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On Apollo 11's 50th anniversary, Rockville Centre residents recall the historic space mission

Fifty years later, residents remember moon landing

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The first words that astronaut Neil Armstrong spoke on the moon are ingrained into the minds of most Americans, whether they remember the historic moment or not — “That’s one small step for [a] man, one giant leap for mankind.”

For Rockville Centre residents who were alive during the successful Apollo 11 journey 50 years ago, it’s more than just a quote. It is a reality they lived to see.

“It was such a big deal,” said village resident Bill Manteria, who attended the Naval Academy Preparatory School in Newport, R.I., at the time. He said the school celebrated the anniversary of that day, July 20, 1969, for years afterward.

Not only was it a big deal then, but it is still a significant event in United States and Long Island history, noted Frank Colon, commander of the Rockville Centre’s American Legion Post 303.

In 1969, Colon was a teenager attending Mepham High School in Bellmore. He recalls teachers stressing Apollo 11’s importance and the excitement that the mission created. “It was a big thing,” he said. “The science department pushed to make sure kids were interested and involved.”

The moon landing was especially important to Long Island. Grumman workers helped build parts of the space module, including at a manufacturing facility in Bethpage. Some of those parts remain on the moon 50 years later.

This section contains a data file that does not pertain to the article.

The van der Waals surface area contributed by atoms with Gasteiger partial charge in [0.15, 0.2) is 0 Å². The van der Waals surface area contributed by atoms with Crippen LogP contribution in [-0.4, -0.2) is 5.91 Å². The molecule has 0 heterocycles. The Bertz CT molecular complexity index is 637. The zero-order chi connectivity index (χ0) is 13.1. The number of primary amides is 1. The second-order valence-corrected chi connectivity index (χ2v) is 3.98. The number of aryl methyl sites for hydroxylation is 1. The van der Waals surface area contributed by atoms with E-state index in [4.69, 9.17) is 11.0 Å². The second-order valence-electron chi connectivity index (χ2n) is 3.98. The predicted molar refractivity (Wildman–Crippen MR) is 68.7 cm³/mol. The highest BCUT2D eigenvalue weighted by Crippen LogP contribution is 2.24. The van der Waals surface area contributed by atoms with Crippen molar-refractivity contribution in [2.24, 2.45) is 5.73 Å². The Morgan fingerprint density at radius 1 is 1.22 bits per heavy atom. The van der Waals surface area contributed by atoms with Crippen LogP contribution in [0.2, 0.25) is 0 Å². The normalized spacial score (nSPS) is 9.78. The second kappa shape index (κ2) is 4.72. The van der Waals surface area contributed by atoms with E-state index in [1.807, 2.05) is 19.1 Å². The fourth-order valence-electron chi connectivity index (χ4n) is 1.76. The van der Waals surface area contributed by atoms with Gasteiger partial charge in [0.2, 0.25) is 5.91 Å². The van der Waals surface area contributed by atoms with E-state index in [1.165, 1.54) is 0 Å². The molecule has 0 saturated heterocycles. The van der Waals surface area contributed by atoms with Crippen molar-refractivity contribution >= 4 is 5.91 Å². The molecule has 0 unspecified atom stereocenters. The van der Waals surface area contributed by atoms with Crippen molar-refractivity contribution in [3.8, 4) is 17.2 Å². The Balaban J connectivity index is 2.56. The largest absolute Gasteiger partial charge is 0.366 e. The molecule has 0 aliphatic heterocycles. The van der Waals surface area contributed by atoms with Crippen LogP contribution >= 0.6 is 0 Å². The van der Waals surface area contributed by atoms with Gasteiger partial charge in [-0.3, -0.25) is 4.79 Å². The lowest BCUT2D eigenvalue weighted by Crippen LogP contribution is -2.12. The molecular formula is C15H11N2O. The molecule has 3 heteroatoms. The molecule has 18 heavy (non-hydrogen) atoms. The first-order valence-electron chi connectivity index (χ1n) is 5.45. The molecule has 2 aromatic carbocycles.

“It’s an important piece of history right here on Long Island,” Colon said. “Young kids nowadays don’t even realize it.”

Apollo 11 happened at a crucial point in American history. The U.S. was locked in the Cold War and the “space race” with the Soviet Union. When President John F. Kennedy took office in 1961, he pledged to put a man on the moon, and it was a great source of pride for the country when it happened before Americans’ eyes eight years later.

“There were rumors it didn’t happen,” Richard Skolnik, of Rockville Centre, remembered. “But it did come to pass; our promises were kept. There was so much excitement over beating the Russians.”

Lifelong village resident Jeff Greenfield felt the excitement, too. As a 16-year-old, he was away at summer camp in upstate New York on the day the Eagle lunar module landed on the moon.

“They brought us into the social hall and had a TV hooked up,” Greenfield recalled. “To me, it was exciting, because we were studying it in school.”

Greenfield also noted that there were no big-screen TVs in the ’60s, so he and the campers all huddled around, trying to catch a glimpse of the broadcast.

More than 600 million people worldwide tuned in, as well.

Ellen Grossman, a lifelong village resident, was 20 at the time. She remembers moving from her old house into another in Rockville Centre and unpacking as she watched the historic events unfold. She had “the only color TV on the block,” she said.

“Everybody was glued to their TVs and watched [Armstrong] step out,” Grossman remembered. “It was just a big thing that you could watch it on TV.

“We take for granted that we have instant viewing of everything now,” she continued. “Not everything could be watched on TV in real time back then.”

Rockville Centre resident Christopher Palmer was born the day of the moon landing — and, of course, he will turn 50 on Saturday. “It’s always been a great feeling, knowing that my actual birth date is tied into such an incredible historical moment for America,” he said.

“I just hope that my birth didn’t overshadow those astronauts’ accomplishments in any way,” Palmer joked.